When people think about goals that impact their career, they inevitably think of things like getting a promotion, improving their public speaking skills or going back to school. And don’t get me wrong, I’m not knocking any of those goals. But, what we often don’t realize is that our personal goals and the progress we make on them impacts how we show up at work. They can seem unrelated, but hear me out.
Surprise yourself. When you achieve something that you didn’t think possible, it’s a pretty sweet feeling that transfers to many aspects of your life. If you’ve been hoping to start running regularly and have made several failed attempts, when you inevitably stick with it (and you will. I believe in you!) it will feel amazing.
Your confidence skyrockets when you remember what you’re capable of. A few runs a week could be the turning point that prompts you to bring up a potential promotion with your boss, or to raise your hand when the team is looking for someone to launch a new initiative. Because why not? You’ve proven to yourself that you can tackle challenges and be successful. Those amazing feelings show up in every area of your life, even if they began at home! Transferable skills are real. In my work as a career coach, I spend time with career changers, or people who sometimes feel like they have no skills to offer to their dream gig because they haven’t done that exact role before elsewhere. Simply because you haven’t held a project manager title, doesn’t mean you haven’t spent 10 years project managing a family of five. Sure, it’s a little more tricky selling that in to a business, but the strategies that you use outside of work are often equally as effective in the business space.
Did you organize the heck out of your bills at home...and found that it’s made a huge dent in your happiness overall? How about reusing some of those tactics at the office? Or in your business? You’ve proven you’ve got the chops in one space, why not another? Give it a shot and notice the impact it has.
You’re you no matter where you are. Sadly, I know plenty of people who feel like they can’t be themselves in work for a variety of reasons. “It’s too serious of an environment,” they say, or, “They wouldn’t get my sense of humor.” “I’m too different from everyone there.” And many employers prefer it this way, attempting to make it all work all the time.
IMHO, they are missing out big time! (the more you you bring to the job, the more effective you are to the organization.) When you take a step back to think about it, it makes perfect sense that most of us don’t even see the correlation between who we are at work and outside of it because of the nature of businesses and how they operate. Thankfully, there are so many wonderful professionals and businesses out there looking to change that mentality. But it can start with us. Chances are, what you value in life, you value in work. If making progress on a project gets you excited and fired up to do more at home, what do you think happens in work?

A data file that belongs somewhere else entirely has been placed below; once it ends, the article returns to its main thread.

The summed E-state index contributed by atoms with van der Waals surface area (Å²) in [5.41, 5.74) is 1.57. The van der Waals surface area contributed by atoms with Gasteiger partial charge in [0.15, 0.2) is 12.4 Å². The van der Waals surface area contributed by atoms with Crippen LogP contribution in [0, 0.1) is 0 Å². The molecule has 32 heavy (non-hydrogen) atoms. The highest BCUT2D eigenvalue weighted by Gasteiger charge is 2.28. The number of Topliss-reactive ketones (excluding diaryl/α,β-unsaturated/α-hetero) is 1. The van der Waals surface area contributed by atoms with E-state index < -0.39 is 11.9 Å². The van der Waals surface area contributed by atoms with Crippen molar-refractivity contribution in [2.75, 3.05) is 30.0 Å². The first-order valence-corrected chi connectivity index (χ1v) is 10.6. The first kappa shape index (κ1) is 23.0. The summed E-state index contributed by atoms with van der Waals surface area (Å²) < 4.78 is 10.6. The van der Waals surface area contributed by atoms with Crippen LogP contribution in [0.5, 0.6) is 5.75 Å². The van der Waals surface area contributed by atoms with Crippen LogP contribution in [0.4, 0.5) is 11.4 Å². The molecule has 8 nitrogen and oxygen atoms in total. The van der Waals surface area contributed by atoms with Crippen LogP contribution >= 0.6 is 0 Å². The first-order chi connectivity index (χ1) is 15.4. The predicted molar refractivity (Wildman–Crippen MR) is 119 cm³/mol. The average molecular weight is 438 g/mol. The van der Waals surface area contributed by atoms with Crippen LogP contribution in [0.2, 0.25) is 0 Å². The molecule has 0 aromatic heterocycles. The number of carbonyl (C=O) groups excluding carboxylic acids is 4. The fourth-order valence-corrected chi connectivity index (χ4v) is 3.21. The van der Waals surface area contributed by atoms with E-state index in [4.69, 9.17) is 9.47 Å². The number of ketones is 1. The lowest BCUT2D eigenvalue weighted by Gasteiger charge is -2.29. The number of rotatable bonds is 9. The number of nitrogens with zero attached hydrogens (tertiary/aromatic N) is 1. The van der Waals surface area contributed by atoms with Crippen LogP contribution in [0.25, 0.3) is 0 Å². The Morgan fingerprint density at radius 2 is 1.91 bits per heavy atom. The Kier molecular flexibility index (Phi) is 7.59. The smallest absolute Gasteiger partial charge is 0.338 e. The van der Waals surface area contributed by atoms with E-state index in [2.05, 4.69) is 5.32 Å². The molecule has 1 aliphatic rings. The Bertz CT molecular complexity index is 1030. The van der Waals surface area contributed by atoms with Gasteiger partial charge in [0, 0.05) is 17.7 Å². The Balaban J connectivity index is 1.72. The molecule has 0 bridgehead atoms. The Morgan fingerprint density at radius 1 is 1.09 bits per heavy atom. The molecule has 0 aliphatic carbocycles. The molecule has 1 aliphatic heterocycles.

And why not allow those feelings of excitement to transfer from one realm of your life to another? If your dream was to write a novel and you finished it, it wouldn’t shock me if you decide to throw your hat in the ring to build the business’ blog. Writing = fun and enjoyment for you. Do it whenever and wherever you can! Look for Parallels and Opportunity. If you’re an avid gardener and could talk about it all the livelong day, why not mention it being a passion of yours and suggest a way to bring greenery into the office? Bringing a passion of yours that you’ve successfully nurtured outside of work into the workplace allows your colleagues and leadership to see you in a different light. You might be quiet in the budget meetings but come to life when presenting an idea about hiring a floral delivery service and communicating its impact on morale. It could lead to new opportunities that you hadn’t even thought possible within your place of business and your career in general. Bottom line: you need to go for it. Whatever “it” is. Progress is progress and will impact how you show up in life. Crushing it in your side hustle, could bring about new ideas for your day job. Completing a challenge to read a book a week could open plenty of doors in work for you to teach, mentor, lead discussions, you never know. Unless you’re willing to put yourself out there and try it. And look for what might be energizing to you (no matter the realm of your life) and find ways to insert it everywhere else. You’re you. And if you’re kicking ass at home, it impacts your ability to do so in work. Give it a shot. What have you got to lose?
Kelly is a human resources pro and coach who helps people find and achieve what they want career-wise and beyond. Coaching, training, recruiting – if you name it in the world of HR, she's done it in a variety of industries. Her advice has been featured on The Muse, Career Contessa, Levo, Workology, among others. Learn more by scoping her out at www.kellypoulson.com.